ACC members given 5 days to respond in writing as part of dismissal process

Parliament's Committee on Independent Institutions meets to discuss the dismissal process of Anti-Corruption Commission's (ACC) members on December 16, 2021. (Photo/People's Majilis)

Parliament’s Independent Institutions Committee has decided to grant the opportunity to the members of Anti-Corruption Commission (ACC) to respond in their defense as part of the process of their dismissal.

In an extraordinary sitting of the Parliament held today, the chair read the report sent by the Committee regarding the initiation of the process to dismiss ACC members after which the matter has been sent back to the Committee. Subsequently, they now have the green light to move forward with the dismissal process.

A meeting of the Committee was held following the sitting as part of the dismissal process – where the matter of letting ACC members respond was discussed.

Committee member, Inguraidhoo MP Hassan Mohamed (Hassantey) expressed that he fell apathetic towards granting them a chance to respond – citing that the members have been summoned before the Committee on multiple occasions to be questioned since being appointed to the post. Despite this, he stressed that no improvement was made.

“The things they say before the committee, in reality do not match with their actions. As I see it, even if the Committee does nothing to dismiss them, the Auditor General’s Office has formulated a report on the institution, which clearly states what needs improvement,” he added.

With reference to the report – Hassantey said that delaying the implementation of the recommendations in it will be detrimental. Therefore, Hassantey proposed to not grant the opportunity for ACC members to response and decide to dismiss them; subsequently sending this decision to the floor.

Hassantey’s proposal was supported by some Committee members who debated in favor of it. Meanwhile, some members strongly debated against it.

Members who debated against it noted as it was not matters of individual members that were being reviewed, it is not the most ideal decision to not grant a chance to respond.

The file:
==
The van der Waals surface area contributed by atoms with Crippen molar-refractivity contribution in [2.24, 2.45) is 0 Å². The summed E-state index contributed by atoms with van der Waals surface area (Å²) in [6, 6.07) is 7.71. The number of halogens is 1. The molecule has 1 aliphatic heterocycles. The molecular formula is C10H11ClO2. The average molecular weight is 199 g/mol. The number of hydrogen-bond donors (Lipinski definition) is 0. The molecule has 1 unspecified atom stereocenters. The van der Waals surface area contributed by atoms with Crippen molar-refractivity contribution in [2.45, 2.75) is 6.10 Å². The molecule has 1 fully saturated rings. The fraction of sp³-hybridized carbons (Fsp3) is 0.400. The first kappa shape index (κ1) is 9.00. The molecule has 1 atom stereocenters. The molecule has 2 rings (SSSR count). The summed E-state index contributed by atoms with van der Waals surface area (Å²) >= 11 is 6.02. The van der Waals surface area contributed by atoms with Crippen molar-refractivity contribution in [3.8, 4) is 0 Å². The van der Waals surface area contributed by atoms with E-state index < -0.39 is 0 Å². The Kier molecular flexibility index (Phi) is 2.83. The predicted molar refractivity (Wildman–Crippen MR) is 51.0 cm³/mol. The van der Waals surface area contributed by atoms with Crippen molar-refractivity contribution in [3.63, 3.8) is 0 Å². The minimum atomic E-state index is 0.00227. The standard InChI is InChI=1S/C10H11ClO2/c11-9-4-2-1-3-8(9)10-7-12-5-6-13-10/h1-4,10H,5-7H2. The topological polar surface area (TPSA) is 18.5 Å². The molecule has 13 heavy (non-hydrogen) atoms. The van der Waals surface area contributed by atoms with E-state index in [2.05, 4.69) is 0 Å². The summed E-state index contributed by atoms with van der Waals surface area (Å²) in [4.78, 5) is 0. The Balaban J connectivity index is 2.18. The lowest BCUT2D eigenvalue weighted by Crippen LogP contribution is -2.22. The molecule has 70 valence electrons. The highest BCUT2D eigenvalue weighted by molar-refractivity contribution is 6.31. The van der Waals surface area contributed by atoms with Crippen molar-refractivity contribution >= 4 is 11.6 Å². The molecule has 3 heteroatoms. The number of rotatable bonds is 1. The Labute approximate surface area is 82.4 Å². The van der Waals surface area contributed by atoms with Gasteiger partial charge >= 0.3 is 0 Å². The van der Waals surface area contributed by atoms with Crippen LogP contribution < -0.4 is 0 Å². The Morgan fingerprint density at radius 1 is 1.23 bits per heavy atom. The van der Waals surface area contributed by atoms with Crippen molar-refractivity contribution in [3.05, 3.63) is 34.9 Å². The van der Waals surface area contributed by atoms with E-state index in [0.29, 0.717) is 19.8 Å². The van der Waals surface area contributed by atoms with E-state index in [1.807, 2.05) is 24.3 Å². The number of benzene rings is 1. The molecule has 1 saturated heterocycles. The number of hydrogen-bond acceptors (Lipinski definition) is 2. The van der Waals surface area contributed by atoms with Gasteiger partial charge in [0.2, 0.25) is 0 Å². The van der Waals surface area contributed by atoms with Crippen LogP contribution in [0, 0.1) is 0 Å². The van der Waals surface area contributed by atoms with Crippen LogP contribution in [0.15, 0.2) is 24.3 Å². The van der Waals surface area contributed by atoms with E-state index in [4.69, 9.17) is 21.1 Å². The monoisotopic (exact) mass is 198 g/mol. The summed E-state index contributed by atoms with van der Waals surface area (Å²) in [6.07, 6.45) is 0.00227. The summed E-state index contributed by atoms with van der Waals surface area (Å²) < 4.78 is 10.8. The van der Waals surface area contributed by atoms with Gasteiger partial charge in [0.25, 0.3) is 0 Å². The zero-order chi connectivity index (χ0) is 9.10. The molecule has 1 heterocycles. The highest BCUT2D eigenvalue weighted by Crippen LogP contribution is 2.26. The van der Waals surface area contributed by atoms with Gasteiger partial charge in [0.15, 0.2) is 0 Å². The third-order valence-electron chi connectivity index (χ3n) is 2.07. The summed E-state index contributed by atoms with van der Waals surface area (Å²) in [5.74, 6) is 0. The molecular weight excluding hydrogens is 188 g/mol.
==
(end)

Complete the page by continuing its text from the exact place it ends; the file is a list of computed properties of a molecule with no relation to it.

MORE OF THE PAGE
Committee’s chairperson, Meedhoo MP Rozaina Adam expressed that it was not right to dismiss the members without giving them any space to respond.

Following their debate – the Committee concluded to grant ACC members a chance to respond in their defense by writing, within the timeframe of five days.

Independent Institution’s Committee raised a total of 10 issues in their report following its performance audit of ACC members. One such issue which was raised is that charges have only been requested in one percent of ACC cases although investigations into 61 percent of cases have actually been completed.

Committee’s report also states that they have noticed a large number of old cases still remain unfinished whilst a lengthy amount of time is taken to request charges from the Prosecutor General’s Office, after a case is complete. Highlighting that a large number of cases in which charges are requested from the PG Office are sent back to the Commission for further investigation – the Committee stressed that such matters can only be solved by a change of members.

The report stresses that ACC’s work is unusually slow – adding that a large number of monies that need to be recovered for the government, still remains unrecovered. They specified that ACC had only recovered MVR 11,000 as of October – from the monies which need to be recovered for the state.

Currently, there are three ACC members in office. They are; ACC’s President Mariyam Shiuna, Vice President Fathimath Anoola and Member Aishath Abdulla.

Ibrahim Shakeel, who was serving as a member tendered his resignation following the Committee’s decision to initiate the dismissal process. Meanwhile, Ashraf Ali, who was also serving as a member had resigned earlier amidst the performance audit.